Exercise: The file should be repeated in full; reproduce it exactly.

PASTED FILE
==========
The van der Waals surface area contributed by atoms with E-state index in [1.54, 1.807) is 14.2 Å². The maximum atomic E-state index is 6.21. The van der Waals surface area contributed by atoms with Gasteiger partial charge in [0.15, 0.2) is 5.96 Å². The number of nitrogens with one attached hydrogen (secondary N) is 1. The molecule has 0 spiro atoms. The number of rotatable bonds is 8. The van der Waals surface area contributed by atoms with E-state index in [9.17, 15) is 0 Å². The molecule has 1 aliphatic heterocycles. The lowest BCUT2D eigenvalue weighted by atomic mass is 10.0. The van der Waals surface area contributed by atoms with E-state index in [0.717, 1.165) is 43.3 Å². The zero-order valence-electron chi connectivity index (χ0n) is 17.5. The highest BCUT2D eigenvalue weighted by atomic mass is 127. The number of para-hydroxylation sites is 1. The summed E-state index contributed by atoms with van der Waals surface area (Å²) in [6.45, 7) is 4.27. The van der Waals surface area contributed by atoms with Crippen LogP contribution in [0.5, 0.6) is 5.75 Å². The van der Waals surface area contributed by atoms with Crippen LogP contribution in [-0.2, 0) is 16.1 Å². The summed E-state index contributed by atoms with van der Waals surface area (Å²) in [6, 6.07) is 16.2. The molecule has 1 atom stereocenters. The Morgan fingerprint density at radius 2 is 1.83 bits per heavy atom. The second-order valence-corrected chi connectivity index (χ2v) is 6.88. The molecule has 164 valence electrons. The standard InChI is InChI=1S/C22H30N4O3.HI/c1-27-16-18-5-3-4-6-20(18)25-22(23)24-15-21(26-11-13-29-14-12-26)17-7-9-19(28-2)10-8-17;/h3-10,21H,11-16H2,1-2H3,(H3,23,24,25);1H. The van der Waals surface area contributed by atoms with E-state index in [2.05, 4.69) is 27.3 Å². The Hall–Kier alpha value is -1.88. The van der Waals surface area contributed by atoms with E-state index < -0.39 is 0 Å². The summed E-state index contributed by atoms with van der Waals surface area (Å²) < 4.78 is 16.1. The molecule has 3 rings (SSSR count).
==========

The van der Waals surface area contributed by atoms with E-state index in [1.54, 1.807) is 14.2 Å². The maximum atomic E-state index is 6.21. The van der Waals surface area contributed by atoms with Gasteiger partial charge in [0.15, 0.2) is 5.96 Å². The number of nitrogens with one attached hydrogen (secondary N) is 1. The molecule has 0 spiro atoms. The number of rotatable bonds is 8. The van der Waals surface area contributed by atoms with E-state index in [9.17, 15) is 0 Å². The molecule has 1 aliphatic heterocycles. The lowest BCUT2D eigenvalue weighted by atomic mass is 10.0. The van der Waals surface area contributed by atoms with E-state index in [0.717, 1.165) is 43.3 Å². The zero-order valence-electron chi connectivity index (χ0n) is 17.5. The highest BCUT2D eigenvalue weighted by atomic mass is 127. The number of para-hydroxylation sites is 1. The summed E-state index contributed by atoms with van der Waals surface area (Å²) in [6.45, 7) is 4.27. The van der Waals surface area contributed by atoms with Crippen LogP contribution in [0.5, 0.6) is 5.75 Å². The van der Waals surface area contributed by atoms with Crippen LogP contribution in [-0.2, 0) is 16.1 Å². The summed E-state index contributed by atoms with van der Waals surface area (Å²) in [6, 6.07) is 16.2. The molecule has 1 atom stereocenters. The Morgan fingerprint density at radius 2 is 1.83 bits per heavy atom. The second-order valence-corrected chi connectivity index (χ2v) is 6.88. The molecule has 164 valence electrons. The standard InChI is InChI=1S/C22H30N4O3.HI/c1-27-16-18-5-3-4-6-20(18)25-22(23)24-15-21(26-11-13-29-14-12-26)17-7-9-19(28-2)10-8-17;/h3-10,21H,11-16H2,1-2H3,(H3,23,24,25);1H. The van der Waals surface area contributed by atoms with E-state index in [2.05, 4.69) is 27.3 Å². The Hall–Kier alpha value is -1.88. The van der Waals surface area contributed by atoms with E-state index < -0.39 is 0 Å². The summed E-state index contributed by atoms with van der Waals surface area (Å²) < 4.78 is 16.1. The molecule has 3 rings (SSSR count).